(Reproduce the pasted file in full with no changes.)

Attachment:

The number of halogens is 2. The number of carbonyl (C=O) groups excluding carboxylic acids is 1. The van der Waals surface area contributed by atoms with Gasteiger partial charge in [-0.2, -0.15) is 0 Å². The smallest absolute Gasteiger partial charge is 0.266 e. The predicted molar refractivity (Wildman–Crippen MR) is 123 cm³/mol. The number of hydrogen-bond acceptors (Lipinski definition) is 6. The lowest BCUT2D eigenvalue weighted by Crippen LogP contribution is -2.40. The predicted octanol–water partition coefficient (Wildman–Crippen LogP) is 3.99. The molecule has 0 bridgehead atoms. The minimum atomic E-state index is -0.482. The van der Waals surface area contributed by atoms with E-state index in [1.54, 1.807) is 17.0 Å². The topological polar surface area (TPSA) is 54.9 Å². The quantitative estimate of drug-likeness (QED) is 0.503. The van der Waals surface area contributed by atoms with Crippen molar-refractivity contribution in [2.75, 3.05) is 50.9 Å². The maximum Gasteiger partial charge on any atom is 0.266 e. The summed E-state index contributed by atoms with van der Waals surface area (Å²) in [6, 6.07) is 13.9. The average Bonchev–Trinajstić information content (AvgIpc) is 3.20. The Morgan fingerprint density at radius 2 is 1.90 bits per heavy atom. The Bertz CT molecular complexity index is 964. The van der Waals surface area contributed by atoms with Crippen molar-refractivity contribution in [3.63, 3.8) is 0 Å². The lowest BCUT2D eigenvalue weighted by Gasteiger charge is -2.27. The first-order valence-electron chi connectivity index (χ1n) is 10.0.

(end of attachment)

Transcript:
The number of halogens is 2. The number of carbonyl (C=O) groups excluding carboxylic acids is 1. The van der Waals surface area contributed by atoms with Gasteiger partial charge in [-0.2, -0.15) is 0 Å². The smallest absolute Gasteiger partial charge is 0.266 e. The predicted molar refractivity (Wildman–Crippen MR) is 123 cm³/mol. The number of hydrogen-bond acceptors (Lipinski definition) is 6. The lowest BCUT2D eigenvalue weighted by Crippen LogP contribution is -2.40. The predicted octanol–water partition coefficient (Wildman–Crippen LogP) is 3.99. The molecule has 0 bridgehead atoms. The minimum atomic E-state index is -0.482. The van der Waals surface area contributed by atoms with E-state index in [1.54, 1.807) is 17.0 Å². The topological polar surface area (TPSA) is 54.9 Å². The quantitative estimate of drug-likeness (QED) is 0.503. The van der Waals surface area contributed by atoms with Crippen molar-refractivity contribution in [2.75, 3.05) is 50.9 Å². The maximum Gasteiger partial charge on any atom is 0.266 e. The summed E-state index contributed by atoms with van der Waals surface area (Å²) in [6, 6.07) is 13.9. The average Bonchev–Trinajstić information content (AvgIpc) is 3.20. The Morgan fingerprint density at radius 2 is 1.90 bits per heavy atom. The Bertz CT molecular complexity index is 964. The van der Waals surface area contributed by atoms with Crippen molar-refractivity contribution in [3.63, 3.8) is 0 Å². The lowest BCUT2D eigenvalue weighted by Gasteiger charge is -2.27. The first-order valence-electron chi connectivity index (χ1n) is 10.0.